Normalizing BMR by using ratio methods has a well-established set of problems that may result in spurious interpretations of the changes in metabolic rates [33, 40, 51]. We therefore used a different approach to address this issue. This involved creating a set of predictive equations that linked together aspects of the body composition of a separate set of C57BL/6 mice with their BMR. We then used these equations to predict the metabolic rates under CR and PR from the known body compositions of these animals [35] and compared them to the measured BMR. The derived models had many features consistent with previous studies where BMR has been linked to body composition. First, when body mass alone was used as a predictor there was a non-zero intercept for the fitted regression [52, 53]. Second, when lean and fat mass were used as predictors, lean mass variation explained much more of the variance in BMR than the fat mass [39, 54, 55]. Finally the pooled vital organ masses were a much better predictor than the lean mass reflecting their much greater tissue specific rates of metabolism [56, 57]. Using the simple models that were based on gross features of the body composition (ie Model 1: body mass (Figure 5), Model 2 lean and fat mass (Figure 6), and Model 3 vital organ mass (Figure 7)) the patterns were all similar. Although the predictions explained an impressive amount of the variation in the observed BMR (63 to 67%) the relationships all had gradients that exceeded 1, and intercepts that were significantly different from zero. The discrepancies between the prediction and the observations were systematically associated with the extent of the CR (but not PR). These trends also pointed to progressive suppression of the metabolism in the mice under CR - consistent with the findings when using the ratio approaches. Moreover, there was a significant relationship in all 3 cases between the discrepancy in the metabolism and the body temperature [31] and between the discrepancy and circulating leptin levels [41]. These models then make a cogent story that under CR there is a progressive reduction in fat mass, which leads to a reduction in leptin levels which drives a suppression of BMR [39] that exceeds the expected reductions based on changes in body composition alone. This suppression of metabolic rate then results in lowered body temperature and this may be causally linked to the observed lifespan effect [58]. These relationships have been inferred previously for rodents [48, 59, 60], non-human primates [25, 61, 62] and humans [63-66] when on CR protocols. On the other hand, the absence of any fat loss in the PR animals [35] does not lead to a reduction in leptin levels [41] resulting in no suppression of metabolic rate (confirmed here) and hence no lowering of body temperature [31] consistent with the absence of a lifespan effect at these levels of PR [50].

It is a nice and internally consistent story that matches aspects of the wider literature [25, 47, 48, 60-66] but our further analysis using more detailed body composition models suggests that it is wrong. When we explored the relationships between individual organ masses and the BMR our data showed some patterns consistent with previous such models. In particular the liver turned out to be a major predictor of the metabolism (as also observed by [37, 40]. In addition the tail also turned out to be an important predictor. It is worth noting that in small rodents the tail is a thermoregulatory organ involved in heat dissipation. Consistent with the numerous suggestions that BAT is a major contributor to the level of BMR [67, 68] we found that BAT mass entered 2 of the 4 best predictive models (based on the models with lowest AIC). It is interesting that these features are all related to heat production during thermoregulation. Finally, when we included such predictors the non-zero intercept of the regression Model disappeared, consistent with the suggestion that the non-zero intercept is a consequence of the complex changes in body composition as animals change their body size [53].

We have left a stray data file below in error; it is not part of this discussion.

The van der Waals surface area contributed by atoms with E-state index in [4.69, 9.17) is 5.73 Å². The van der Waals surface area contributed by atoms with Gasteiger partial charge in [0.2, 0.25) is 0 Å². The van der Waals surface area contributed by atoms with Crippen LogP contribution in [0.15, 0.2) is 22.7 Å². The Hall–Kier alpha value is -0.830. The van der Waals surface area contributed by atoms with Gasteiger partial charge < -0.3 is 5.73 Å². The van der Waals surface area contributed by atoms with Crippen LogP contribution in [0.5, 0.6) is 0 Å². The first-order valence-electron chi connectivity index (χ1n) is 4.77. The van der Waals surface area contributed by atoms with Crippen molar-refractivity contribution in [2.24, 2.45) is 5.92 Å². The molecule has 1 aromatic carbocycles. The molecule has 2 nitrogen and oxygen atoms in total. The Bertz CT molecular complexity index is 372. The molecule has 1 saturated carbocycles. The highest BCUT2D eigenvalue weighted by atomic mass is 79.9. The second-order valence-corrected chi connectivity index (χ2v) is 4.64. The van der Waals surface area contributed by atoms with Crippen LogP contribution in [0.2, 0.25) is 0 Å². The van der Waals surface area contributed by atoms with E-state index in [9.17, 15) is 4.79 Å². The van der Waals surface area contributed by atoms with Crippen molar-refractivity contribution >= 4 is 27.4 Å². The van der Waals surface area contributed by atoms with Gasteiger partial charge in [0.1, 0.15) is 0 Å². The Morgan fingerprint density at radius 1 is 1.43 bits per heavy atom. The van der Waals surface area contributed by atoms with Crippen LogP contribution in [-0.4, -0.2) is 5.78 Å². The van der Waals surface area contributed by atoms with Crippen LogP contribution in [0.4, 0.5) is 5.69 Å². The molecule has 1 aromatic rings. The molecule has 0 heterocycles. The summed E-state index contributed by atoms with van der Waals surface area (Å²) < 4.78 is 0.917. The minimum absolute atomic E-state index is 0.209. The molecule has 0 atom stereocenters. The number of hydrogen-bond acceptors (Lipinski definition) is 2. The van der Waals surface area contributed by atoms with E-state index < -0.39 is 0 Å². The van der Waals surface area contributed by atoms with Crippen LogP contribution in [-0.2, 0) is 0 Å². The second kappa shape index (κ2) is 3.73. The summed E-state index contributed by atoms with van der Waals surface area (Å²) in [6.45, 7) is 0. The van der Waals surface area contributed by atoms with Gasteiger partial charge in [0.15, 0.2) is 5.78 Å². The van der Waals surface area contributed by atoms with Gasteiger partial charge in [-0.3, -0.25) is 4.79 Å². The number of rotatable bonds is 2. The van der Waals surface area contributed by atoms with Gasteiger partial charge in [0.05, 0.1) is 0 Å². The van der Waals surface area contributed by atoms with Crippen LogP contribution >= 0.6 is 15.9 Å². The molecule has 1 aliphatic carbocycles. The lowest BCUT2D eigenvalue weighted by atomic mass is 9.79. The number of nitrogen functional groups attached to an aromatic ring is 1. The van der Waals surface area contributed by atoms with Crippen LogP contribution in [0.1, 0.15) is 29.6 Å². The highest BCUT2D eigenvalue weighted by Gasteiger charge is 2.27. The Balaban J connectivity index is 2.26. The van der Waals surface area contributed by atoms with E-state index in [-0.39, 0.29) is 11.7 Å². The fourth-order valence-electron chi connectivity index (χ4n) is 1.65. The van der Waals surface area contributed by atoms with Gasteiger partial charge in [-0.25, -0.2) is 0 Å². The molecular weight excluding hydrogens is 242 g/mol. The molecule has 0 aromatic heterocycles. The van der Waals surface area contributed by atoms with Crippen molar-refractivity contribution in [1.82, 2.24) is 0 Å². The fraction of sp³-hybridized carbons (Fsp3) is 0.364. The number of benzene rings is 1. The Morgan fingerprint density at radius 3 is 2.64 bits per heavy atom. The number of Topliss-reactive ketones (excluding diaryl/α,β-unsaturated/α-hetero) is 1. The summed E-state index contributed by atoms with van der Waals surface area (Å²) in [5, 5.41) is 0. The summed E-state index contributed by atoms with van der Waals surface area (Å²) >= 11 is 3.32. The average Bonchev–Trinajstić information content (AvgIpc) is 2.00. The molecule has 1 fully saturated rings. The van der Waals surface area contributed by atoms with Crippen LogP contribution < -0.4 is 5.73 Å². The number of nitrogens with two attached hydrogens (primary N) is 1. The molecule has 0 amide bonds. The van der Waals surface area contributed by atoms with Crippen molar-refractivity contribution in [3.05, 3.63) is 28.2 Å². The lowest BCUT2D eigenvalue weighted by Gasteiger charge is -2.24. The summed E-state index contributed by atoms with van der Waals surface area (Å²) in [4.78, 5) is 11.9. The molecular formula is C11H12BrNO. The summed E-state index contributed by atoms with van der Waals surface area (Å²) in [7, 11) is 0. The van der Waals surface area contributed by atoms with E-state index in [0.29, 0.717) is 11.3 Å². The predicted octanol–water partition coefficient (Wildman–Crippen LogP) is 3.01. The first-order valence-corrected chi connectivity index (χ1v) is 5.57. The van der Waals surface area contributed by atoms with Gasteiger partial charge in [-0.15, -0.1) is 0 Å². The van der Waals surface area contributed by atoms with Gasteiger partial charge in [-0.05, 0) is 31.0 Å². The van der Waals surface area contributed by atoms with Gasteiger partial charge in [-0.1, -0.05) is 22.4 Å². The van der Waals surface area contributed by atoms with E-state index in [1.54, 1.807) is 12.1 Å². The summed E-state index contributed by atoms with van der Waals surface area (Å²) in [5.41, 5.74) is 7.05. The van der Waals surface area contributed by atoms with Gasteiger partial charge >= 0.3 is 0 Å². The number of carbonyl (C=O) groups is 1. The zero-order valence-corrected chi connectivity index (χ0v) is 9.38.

When we used these 4 models that were based on the detailed body composition to predict the observed BMR we explained a similar amount of the variation in the observed BMR as we did with the less complex models (55 to 67%). However, in these cases the slopes of the relationships between prediction and observation were much closer to 1 (not significantly different), and the intercepts much closer, and not significantly different, to 0. The consequence was that with these models the discrepancy between prediction and observation was in all 4 cases unrelated to the level of restriction. Moreover while there was a weak link between the discrepancy and body temperature for 2 of the 4 models (not significant if adjusted for the 4 performed tests) in none of the cases was the discrepancy associated with the measured levels of circulating hormones in the same individuals. The implication is very clear. The apparent suppression of metabolism linked to leptin levels and body temperature was an artifact of using inadequate models to correct for the body composition changes. When more detailed body composition models were used then the apparent ‘suppression’ of BMR in relation to the level of restriction disappeared. Hence we conclude that although the absolute level of BMR declines when mice are under CR (but not under PR) this reduction can be completely explained by the detailed changes in body composition as the mice lose weight. There was no evidence of any extra tissue level suppression of metabolism, and hence this suppression cannot be invoked as a potential causal factor linked to the increased longevity and healthspans of mice under CR. These data contrast the work of Selman et al (2005) who suggested that metabolic rates of rats under CR were actually higher than predicted from a model based on body composition change [40]. The principal difference between these studies was that we studied BMR while Selman et al (2005) studied total daily energy expenditure which includes energy demands due to physical activity. These patterns do not necessarily need to accord with each other. In fact BMRs measured here comprised on average only 33.2% of the total energy expenditure at baseline, leaving a large scope for metabolic adaptation to occur in other components of the energy budget.